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– Minnesota State University, Mankato
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Minnesota State University, Mankato

Minnesota State University, Mankato
Violence Awareness & Response Program

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Page address: http://www.mnsu.edu/varp/men/resources.html

What Men Can Do to Prevent Sexual Violence

All men can play a vital role in rape prevention. Here are a few of the ways:

  • Be aware of language. Words are very powerful, especially when spoken by people with power over others. We live in a society in which words are often used to put women down, where calling a girl or woman a "bitch," "freak," "whore," "baby," or "dog" is common. Such language sends a message that females are less than fully human. When we see women as inferior, it becomes easier to treat them with less respect, disregard their rights, and ignore their well-being.
  • Communicate. Sexual violence often goes hand in hand with poor communication. Our discomfort with talking honestly and openly about sex dramatically raises the risk of rape. By learning effective sexual communication -- stating your desires clearly, listening to your partner, and asking when the situation is unclear -- men make sex safer for themselves and others.
  • Speak up. You will probably never see a rape in progress, but you will see and hear attitudes and behaviors that degrade women and promote rape. When your best friend tells a joke about rape, say you don't find it funny. When you read an article that blames a rape survivor for being assaulted, write a letter to the editor. When laws are proposed that limit women's rights, let politicians know that you won't support them. Do anything but remain silent.
  • Support survivors of rape. Rape will not be taken seriously until everyone knows how common it is. In the U.S. alone, more than one million women and girls are raped each year (Rape in America, 1992). By learning to sensitively support survivors in their lives, men can help both women and other men feel safer to speak out about being raped and let the world know how serious a problem rape is.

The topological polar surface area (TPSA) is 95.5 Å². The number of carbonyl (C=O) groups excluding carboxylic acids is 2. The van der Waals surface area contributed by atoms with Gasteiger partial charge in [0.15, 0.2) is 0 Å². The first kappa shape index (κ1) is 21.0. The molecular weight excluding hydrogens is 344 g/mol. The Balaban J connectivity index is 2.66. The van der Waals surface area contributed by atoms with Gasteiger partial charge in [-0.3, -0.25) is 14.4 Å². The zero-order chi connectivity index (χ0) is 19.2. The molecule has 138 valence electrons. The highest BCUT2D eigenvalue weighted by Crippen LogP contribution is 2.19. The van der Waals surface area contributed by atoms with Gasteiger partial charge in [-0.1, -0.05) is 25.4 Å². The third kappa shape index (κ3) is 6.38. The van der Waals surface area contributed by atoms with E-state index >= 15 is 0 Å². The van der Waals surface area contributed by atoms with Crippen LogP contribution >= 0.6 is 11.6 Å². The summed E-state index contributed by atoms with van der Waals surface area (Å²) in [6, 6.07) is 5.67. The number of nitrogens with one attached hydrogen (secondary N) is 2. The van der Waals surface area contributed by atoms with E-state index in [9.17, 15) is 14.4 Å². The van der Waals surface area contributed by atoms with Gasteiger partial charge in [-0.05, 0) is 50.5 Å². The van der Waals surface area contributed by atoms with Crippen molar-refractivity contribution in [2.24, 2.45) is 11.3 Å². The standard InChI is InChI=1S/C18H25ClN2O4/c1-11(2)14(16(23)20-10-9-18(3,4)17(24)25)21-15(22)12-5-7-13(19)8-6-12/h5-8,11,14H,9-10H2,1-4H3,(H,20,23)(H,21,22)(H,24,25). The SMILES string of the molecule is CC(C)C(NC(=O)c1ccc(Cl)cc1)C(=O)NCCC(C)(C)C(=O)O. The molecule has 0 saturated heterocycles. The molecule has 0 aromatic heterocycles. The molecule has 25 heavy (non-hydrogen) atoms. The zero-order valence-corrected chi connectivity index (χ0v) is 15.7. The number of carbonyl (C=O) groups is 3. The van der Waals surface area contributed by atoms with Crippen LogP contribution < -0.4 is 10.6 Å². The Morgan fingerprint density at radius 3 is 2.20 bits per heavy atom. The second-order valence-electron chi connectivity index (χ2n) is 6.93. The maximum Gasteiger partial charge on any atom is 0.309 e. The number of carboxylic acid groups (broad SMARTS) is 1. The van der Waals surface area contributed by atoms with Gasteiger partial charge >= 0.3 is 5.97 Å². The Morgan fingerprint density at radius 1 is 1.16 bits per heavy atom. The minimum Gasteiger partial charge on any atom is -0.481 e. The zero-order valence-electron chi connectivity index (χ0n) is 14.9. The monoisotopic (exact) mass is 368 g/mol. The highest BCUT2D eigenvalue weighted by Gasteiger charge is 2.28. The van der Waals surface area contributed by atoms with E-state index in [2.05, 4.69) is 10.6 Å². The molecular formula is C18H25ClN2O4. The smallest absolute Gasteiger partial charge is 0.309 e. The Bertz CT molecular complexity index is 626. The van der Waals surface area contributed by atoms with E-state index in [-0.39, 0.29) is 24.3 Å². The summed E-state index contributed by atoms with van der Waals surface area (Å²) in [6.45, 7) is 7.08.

• Contribute your time and money. Join or donate to an organization working to prevent violence against women. Rape crisis centers, domestic violence agencies, and men's anti-rape groups count on donations for their survival and always need volunteers to share the workload.
  • Talk with women... about how the risk of being raped affects their daily lives; about how they want to be supported if it has happened to them; about what they think men can do to prevent sexual violence. If you're willing to listen, you can learn a lot from women about the impact of rape and how to stop it.
  • Talk with men... about how it feels to be seen as a potential rapist; about the fact that 10-20% of all males will be sexually abused in their lifetimes; about whether they know someone who's been raped. Learn about how sexual violence touches the lives of men and what we can do to stop it.
  • Organize. Form your own organization of men focused on stopping sexual violence. Men's anti-rape groups are becoming more and more common around the country, especially on college campuses. If you have the time and the drive, it is a wonderful way to make a difference in your community.
  • Work against other oppressions. Rape feeds off many other forms of prejudice -- including racism, homophobia, and religious discrimination. By speaking out against any beliefs and behaviors, including rape, that promote one group of people as superior to another and deny other groups their full humanity, you support everyone's equality.
  • Don't ever have sex with anyone against their will! No matter what. Although statistics show most men never rape, the overwhelming majority of rapists are male. Make a promise to yourself to be a different kind of man -- one who values equality and whose strength is not used for hurting.

From Men Can Stop Rape

Jackson Katz, a leading sexual violence prevention educator, suggests these ten things: